Letters connect Indo-Pak hearts...

Updated on Jan 31, 2006 02:31 PM IST

A group of volunteers has started a penpal network to connect the hearts of children from India and Pakistan.

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None | ByPriyanka Desai (HT Style), Mumbai

As India and Pakistan battle it out on the cricket field, a few people are busy exchanging love across the border. A group called "Friends Without Borders" is carrying a gigantic (about 110 by 74 metres) friendship letter through various cities of the country and will finally take it to Pakistan.

“The large letter is for publicity,” says Mark Jacobs, one of the volunteers in the team. “We want to encourage as many children as possible to write letters to anonymous friends in Pakistan. We would gradually have a network of penpals writing continuously to each other,” he adds. The programme is the brainchild of John Silliphant, an American living in Ahmedabad and dedicated to social service.

With his six-month visa nearing expiry, he needs to make a trip out of the country to get it renewed. And Pakistan is the country he will visit on March 18, with the wonderful mission of carrying armloads of friendship letters — written by children, for children. Silliphant and his colleague have collected these from several schools in Ahmedabad and their bags are now overflowing with 30,000 letters.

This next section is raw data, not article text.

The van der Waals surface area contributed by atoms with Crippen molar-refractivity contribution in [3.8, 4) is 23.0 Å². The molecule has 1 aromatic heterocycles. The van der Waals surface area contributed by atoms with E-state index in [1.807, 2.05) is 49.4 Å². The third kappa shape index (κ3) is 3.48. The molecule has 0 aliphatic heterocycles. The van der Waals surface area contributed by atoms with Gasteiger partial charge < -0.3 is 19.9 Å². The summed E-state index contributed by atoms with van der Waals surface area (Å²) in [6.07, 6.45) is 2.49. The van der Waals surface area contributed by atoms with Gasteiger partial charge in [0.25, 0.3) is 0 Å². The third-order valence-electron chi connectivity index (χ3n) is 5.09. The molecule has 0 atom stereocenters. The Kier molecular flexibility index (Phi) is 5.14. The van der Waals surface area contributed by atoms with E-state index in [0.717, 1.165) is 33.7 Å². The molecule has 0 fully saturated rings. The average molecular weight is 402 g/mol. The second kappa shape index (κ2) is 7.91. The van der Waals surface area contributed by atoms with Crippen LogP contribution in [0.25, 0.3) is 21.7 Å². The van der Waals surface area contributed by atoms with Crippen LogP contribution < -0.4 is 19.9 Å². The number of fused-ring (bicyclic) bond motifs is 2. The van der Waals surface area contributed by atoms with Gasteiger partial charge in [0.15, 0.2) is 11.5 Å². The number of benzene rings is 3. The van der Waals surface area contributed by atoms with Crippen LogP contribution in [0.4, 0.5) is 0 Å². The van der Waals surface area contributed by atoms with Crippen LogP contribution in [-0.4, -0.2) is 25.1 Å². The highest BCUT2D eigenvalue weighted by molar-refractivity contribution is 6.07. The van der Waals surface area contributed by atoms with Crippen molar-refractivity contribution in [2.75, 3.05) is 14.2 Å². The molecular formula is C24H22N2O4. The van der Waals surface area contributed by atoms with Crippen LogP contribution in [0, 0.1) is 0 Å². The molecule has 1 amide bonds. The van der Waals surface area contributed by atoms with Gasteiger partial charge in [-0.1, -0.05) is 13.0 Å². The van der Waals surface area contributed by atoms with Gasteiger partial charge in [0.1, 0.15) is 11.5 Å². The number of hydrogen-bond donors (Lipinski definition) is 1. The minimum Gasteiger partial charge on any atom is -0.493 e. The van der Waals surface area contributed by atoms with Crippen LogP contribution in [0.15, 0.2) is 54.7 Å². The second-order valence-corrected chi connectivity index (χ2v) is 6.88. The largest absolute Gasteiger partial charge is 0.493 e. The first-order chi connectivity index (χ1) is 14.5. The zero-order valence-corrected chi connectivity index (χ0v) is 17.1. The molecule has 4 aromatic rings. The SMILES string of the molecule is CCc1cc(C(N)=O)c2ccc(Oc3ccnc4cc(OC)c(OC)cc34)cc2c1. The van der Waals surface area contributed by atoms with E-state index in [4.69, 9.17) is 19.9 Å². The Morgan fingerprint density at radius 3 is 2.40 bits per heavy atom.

A yeoman's deed, indeed!

“When a child sits down to write a heartfelt letter to an unknown friend, inter nal bridges are for med. When these letters are received by children across the border, they bring with them new infor mation, coming from kids who care,” he adds. To highlight this mission, Silliphant thought of creating the world’s largest friendship letter.

At an event at Bangalore’s M Chinnaswamy stadium earlier this month, schoolchildren were invited to fill large sheets of tar paulin with signatures that framed the central message — “Dear children of Pakistan, let’s join hearts in friendship. Together we can make a better world. — The children of India” — written in Hindi, Urdu and English.

Since then, the number of volunteers has been growing. Thanks to collaborations with groups like ActiMedia and personal friends, Friends Without Borders has 12 volunteers working on the project now.

After coming to Mumbai, the group has tied up with another active organisation in the city, the IndoPak Youth Forum For Peace. “Once this letter reaches Pakistan, most of the material (the tarpaulin sheets on which the giant letter has been written) will be delivered to earthquake-hit areas, for use in shelter construction. The small outer border, with the names of Indian schools and the signatures of children, will be distributed among schools in Pakistan,” says Yoo-Mi Lee, another volunteer.

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